Microsoft's Surface tablets, which pack an ARM processor and the as-yet unproven Windows RT, will cost £498 when coupled with the Touch Cover keyboard accessory.
Microsoft has announced UK pricing for its first Surface device, the Windows RT-based ARM-powered entry-level model: £399.
At first glance, and taking into account the 10.6in display and capacious 32GB storage capacity, that seems like a pretty reasonable launch price. Sadly, Microsoft is trying to pull a fast one on consumers: while its launch announcements were full of talk of the clever Touch Cover - which combines a screen-protecting cover with a physical keyboard - that won't be included in the package.
Instead, buyers of the near-enough £400 tablet are being asked to spend £99 on the Touch Cover, which uses a pressure-sensitive membrane keyboard much like Sir Clive Sinclair chose for his £99 ZX80 and £79 ZX81 microcomputers at the start of the 80s. For those who can't imagine typing on a surface which fails to offer any kind of feedback - presumably people who haven't used a tablet's on-screen keyboard - there's also the Type Cover, a thicker unit which provides a small amount of movement to the keys, for £109.
So, assuming that you want the full Surface experience, you're looking at a minimum of £498 - a price which puts it above the cost of the £479 32GB iPad. While it's true that the iPad doesn't include a keyboard - meaning the Surface wins out - a keyboard case for the iPad can be had for under £12, bringing the comparative total to £491 for the iPad and £498 for the Surface.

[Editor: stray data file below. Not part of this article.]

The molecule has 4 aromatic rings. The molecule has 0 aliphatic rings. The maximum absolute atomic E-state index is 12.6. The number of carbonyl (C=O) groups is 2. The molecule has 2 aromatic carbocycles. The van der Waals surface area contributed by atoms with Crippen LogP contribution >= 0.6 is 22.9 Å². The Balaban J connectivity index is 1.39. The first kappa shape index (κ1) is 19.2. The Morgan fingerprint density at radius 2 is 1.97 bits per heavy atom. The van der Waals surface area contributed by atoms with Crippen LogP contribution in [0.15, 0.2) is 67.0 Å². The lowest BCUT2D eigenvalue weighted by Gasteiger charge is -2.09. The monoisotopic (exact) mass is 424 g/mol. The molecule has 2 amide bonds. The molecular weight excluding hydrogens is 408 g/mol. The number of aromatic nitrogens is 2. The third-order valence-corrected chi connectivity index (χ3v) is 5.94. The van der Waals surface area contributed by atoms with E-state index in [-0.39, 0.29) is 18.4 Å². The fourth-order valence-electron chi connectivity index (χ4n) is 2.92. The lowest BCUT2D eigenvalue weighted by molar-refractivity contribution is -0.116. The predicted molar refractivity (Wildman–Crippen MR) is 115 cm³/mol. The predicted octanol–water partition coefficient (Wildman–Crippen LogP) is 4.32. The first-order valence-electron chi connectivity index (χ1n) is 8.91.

With Apple easily leading the high-end tablet market, and Google's Android mopping up those on a tighter budget or looking for a more esoteric design, Microsoft's Surface is likely to struggle at launch. The inclusion of a cut-down version of Microsoft Office could help drive sales of the device in the enterprise, but with rumours spreading that an iOS version of Office is in the works that may not last long.
For others, Surface could be a hard sell. With Windows RT running on an ARM processor, the system isn't compatible with existing Windows applications and will have to work hard to build up the same kind of wide-ranging ecosystem of third-party developers as Android or iOS. Worse still, the Surface Pro tablets are due early next year and will bring a full-fat version of Windows 8 and backwards compatibility with existing x86 applications in a move which, depending on price, may kill off the ARM-based Surface models before they even have a chance to get started.
UK orders for the Surface with Windows RT are due to open on the 26th of October, alongside the launch of Windows 8.